Mercury (planet)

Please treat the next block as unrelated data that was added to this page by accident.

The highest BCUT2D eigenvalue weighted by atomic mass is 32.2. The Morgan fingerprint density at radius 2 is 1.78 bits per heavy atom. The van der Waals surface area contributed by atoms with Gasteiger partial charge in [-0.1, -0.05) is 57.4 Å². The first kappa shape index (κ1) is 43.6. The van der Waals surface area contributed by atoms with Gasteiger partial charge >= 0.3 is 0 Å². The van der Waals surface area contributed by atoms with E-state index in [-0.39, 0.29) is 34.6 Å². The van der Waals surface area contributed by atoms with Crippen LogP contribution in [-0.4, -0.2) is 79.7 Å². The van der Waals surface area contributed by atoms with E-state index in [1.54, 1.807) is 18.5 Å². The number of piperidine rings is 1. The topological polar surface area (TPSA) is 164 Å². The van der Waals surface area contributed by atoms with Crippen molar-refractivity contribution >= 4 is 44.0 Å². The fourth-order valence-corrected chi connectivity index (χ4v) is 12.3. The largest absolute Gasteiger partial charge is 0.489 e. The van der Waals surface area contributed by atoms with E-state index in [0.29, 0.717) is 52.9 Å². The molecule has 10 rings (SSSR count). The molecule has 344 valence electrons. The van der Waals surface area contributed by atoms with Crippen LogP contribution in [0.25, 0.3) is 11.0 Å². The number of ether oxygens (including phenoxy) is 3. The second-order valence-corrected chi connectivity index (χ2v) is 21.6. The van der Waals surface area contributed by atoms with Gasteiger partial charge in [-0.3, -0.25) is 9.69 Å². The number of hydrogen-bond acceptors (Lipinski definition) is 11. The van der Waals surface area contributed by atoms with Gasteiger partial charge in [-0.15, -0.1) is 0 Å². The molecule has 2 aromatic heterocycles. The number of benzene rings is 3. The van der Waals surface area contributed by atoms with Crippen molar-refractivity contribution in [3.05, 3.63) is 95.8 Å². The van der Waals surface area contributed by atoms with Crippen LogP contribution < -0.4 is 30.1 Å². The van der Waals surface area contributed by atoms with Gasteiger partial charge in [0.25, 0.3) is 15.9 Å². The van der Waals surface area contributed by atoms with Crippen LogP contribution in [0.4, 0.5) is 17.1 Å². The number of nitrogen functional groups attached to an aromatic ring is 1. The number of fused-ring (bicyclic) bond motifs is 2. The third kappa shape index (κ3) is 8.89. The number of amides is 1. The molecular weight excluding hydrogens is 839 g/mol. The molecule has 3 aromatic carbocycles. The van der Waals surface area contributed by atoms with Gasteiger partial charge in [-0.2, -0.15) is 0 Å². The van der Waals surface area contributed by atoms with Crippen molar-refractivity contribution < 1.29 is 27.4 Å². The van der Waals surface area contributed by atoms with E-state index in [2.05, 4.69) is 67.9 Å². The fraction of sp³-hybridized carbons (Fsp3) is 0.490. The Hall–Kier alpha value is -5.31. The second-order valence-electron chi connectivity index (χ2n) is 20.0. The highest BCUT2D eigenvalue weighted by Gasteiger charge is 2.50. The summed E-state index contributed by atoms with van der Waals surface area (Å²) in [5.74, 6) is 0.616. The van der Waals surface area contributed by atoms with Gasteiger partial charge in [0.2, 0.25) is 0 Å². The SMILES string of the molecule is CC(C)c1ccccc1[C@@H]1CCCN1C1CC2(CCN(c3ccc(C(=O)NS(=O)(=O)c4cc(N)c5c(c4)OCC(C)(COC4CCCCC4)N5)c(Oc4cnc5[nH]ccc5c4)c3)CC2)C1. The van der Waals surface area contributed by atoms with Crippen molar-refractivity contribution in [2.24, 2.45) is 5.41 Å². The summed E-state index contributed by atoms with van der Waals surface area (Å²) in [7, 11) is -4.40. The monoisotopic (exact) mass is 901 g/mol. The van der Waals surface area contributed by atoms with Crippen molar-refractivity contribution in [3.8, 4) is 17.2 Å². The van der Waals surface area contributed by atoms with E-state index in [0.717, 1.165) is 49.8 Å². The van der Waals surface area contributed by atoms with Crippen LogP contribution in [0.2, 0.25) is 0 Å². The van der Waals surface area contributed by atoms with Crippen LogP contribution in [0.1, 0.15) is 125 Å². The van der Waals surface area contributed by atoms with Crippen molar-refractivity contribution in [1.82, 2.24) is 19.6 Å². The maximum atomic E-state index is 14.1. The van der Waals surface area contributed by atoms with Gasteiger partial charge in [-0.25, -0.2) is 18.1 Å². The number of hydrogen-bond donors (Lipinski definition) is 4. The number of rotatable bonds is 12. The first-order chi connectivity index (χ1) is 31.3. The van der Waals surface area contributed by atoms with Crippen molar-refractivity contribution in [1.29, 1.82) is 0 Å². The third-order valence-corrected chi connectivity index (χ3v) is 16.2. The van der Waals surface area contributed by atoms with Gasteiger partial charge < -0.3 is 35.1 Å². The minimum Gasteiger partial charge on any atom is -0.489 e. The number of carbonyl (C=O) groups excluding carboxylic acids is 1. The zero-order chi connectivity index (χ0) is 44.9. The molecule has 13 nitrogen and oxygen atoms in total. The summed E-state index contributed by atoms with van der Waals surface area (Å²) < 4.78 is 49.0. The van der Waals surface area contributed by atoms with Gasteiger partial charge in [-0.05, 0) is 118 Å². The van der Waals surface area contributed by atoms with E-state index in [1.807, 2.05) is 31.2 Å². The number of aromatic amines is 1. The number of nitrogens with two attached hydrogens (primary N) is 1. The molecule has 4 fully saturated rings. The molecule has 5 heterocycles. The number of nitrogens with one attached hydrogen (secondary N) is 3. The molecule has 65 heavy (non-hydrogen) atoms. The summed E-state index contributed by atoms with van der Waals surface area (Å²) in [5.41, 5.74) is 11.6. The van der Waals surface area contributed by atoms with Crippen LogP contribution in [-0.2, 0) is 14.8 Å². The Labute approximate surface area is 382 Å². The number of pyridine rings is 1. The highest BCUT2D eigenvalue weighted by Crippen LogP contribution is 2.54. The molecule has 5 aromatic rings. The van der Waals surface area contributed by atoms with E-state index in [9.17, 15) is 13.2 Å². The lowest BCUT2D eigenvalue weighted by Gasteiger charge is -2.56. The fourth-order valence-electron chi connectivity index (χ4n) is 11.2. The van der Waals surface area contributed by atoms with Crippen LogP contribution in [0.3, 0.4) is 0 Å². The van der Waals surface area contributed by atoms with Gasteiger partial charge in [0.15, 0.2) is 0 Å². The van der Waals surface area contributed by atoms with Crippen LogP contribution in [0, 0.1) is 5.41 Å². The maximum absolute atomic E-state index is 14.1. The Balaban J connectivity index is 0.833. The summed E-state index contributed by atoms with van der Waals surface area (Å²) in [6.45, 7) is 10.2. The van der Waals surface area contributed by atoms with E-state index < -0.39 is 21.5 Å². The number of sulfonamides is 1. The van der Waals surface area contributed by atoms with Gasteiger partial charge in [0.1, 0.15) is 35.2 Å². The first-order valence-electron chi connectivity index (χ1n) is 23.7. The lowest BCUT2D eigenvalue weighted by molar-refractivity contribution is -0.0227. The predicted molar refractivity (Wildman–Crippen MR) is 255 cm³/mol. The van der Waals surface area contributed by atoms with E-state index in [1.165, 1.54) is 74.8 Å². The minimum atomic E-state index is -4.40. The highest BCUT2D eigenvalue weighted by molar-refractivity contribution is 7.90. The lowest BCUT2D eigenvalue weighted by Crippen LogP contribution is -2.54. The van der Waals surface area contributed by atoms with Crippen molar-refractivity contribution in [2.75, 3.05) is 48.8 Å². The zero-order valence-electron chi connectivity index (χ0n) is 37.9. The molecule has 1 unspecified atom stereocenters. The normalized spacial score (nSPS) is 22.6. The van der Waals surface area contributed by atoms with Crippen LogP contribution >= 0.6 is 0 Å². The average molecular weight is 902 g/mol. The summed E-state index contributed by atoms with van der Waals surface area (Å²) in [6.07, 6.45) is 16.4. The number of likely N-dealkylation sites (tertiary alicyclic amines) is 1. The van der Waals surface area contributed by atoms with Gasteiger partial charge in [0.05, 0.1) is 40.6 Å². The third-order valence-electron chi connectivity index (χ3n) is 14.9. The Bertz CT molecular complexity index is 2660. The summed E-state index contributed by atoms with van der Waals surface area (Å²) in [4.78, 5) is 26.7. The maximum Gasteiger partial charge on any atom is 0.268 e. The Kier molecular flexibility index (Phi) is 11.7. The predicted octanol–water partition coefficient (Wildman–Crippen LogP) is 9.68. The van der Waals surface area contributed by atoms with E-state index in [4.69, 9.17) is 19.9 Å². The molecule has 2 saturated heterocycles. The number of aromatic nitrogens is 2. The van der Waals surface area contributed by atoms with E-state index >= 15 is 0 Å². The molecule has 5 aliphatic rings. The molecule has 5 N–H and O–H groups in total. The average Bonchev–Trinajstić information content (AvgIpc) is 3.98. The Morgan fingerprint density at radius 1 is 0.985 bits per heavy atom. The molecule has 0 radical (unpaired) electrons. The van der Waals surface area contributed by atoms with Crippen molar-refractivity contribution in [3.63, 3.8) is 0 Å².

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definition The closest planet to the Sun and one of five planets visible with the naked eye. The greatest elongation of Mercury is about 28°, making it visible at most about 112 minutes after sunset or before sunrise. It lies at a mean distance of about 0.39 astronomical units from the Sun. Mercury is just 4,879 km in diameter, about 2.6 times smaller than the Earth. Its orbital period is 87.97 Earth days. Mercury has a high density, 5.4 g cm^-3, with only the Earth having a higher density among the planets. This is largely due to Mercury being composed mainly of heavy metals and rock. One solar day on Mercury lasts the equivalent of 176 Earth days while the sidereal day (the time for 1 rotation in relation to a fixed point) lasts 59 Earth days. Mercury is nearly tidally locked to the Sun and over time this has slowed the rotation of the planet to almost match its orbit around the Sun. Mercury also has the highest orbital eccentricity of all the planets with its distance from the Sun ranging from 46 to 70 million km. Mercury has just 38% the gravity of Earth, this is too little to maintain an atmosphere against solar winds, which blow it away. The surface of Mercury which faces the Sun has temperatures of up to 427°C, whilst on the alternate side this can be as low as -173°C. Mercury's core has more iron than any other planet in the solar system. This has to do with its formation and early life. If the planet formed quickly, increasing temperatures of the evolving Sun could have vaporized much of the existing surface, leaving only a thin shell.
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